Selecting Brown Trout Flies

Selecting Brown Trout Flies

Brown Trout are generally looking for flies that are imitative of the natural food found in their environment, it may be a Blue Winged Olive, Caddis, shrimp or Rhyacophila nymph that look similar i.e. they are imitative or exact imitative of the natural bugs in the water. With imitative flies they look similar to the natural fly or invertebrates found. Generally imitatives must be fished so that they look like the ‘natural’ i.e. when fishing dry fly such as a Blue Winged Olive they cannot be dragged across the current by the fly leader, after all natural Olive do not skate across the water! Another alternative is be suggestive flies. These may be flies like the gold ribbed hares ear or pheasant tail, these do not imitate any invertebrates or natural flies, indeed these were created to look and act like the natural food for the Brown Trout. Did you know the pheasant tail and grhe (Gold Ribbed Hares Ear do not match any bug in nature!). Above 12″ in size the Brown Trout will prey heavily on fish so try using woolly buggers or epoxy minnows which are good imitators of small fish.

While in fresh water, diet of the Brown Trout will frequently include invertebrates from the streambed, other fish, frogs, mice, birds, and insects flying near the water’s surface. As a fly fisherman we will seine net and kick sample to check what is in the stream bed. The high dietary reliance upon insect larvae like baetis, pupae, nymphs and adults is what allows trout to be a favoured target for fly fishing. Sea trout are especially fished for at night using wet flies. Brown trout can be caught with lures such as spoons, spinners, jigs, plugs, plastic worm imitations, and live or dead bait fish, sculpins being very popular. Freshwater brown trout range in colour from largely silver with relatively few spots and a white belly, to the more well-known brassy brown cast fading to creamy white on the fish’s belly, with medium-sized spots surrounded by lighter halos.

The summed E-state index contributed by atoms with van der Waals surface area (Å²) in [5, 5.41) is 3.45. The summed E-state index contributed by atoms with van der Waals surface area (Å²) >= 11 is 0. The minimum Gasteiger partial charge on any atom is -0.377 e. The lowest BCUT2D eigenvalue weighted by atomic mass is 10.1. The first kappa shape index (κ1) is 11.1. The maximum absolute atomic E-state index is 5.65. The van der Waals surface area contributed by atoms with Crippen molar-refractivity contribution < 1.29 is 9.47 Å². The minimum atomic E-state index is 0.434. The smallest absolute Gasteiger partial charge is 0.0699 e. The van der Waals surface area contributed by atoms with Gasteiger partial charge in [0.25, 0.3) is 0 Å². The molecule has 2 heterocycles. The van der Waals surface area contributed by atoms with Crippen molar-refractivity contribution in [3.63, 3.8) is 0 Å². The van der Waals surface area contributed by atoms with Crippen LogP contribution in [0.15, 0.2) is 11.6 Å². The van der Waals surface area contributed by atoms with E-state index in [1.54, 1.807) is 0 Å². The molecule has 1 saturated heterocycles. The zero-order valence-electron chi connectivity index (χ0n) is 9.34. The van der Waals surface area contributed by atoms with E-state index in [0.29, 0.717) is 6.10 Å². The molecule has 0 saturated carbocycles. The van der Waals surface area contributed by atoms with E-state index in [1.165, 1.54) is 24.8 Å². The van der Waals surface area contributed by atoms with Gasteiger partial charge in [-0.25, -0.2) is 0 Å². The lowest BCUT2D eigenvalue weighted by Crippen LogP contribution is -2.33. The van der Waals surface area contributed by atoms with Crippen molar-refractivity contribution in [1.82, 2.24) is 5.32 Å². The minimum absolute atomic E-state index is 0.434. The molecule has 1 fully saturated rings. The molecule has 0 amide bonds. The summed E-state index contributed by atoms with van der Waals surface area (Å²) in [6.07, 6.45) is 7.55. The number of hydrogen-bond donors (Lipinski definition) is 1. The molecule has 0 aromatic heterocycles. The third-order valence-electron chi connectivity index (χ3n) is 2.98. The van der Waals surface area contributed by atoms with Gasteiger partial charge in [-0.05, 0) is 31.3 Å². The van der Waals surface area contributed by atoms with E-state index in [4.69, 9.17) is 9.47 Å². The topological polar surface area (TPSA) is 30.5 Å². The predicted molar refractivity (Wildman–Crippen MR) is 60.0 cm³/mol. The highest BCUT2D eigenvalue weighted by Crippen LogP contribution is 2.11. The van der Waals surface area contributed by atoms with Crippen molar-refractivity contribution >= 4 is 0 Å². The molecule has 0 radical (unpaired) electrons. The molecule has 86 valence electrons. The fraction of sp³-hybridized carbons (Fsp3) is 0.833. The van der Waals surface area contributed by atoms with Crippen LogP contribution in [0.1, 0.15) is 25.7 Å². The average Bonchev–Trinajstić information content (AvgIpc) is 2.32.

Brown trout can grow to 20kg! however in rivers a 1 to 1.5kg fish is normally a good fish with reservoir or lake fish growing substantially bigger, catch one of these with a fishing fly and it really will “tug your string”. Large Brown Trout in reservoirs and lakes produce runs like you have hooked a torpedo!

Fishing tip: When handling flies, especially brown trout fly patterns, it’s easy to miss the small hook. If you hook yourself, make sure you tend to the wound as soon as possible. Applying antibiotic ointment and wrapping it in a bandage right away will lessen the chance of infection so you can enjoy your time on the water. That’s why you should carry a small first aid kit from Melaleuca.com in your creel. It takes up little space and has all the first aid items you need.

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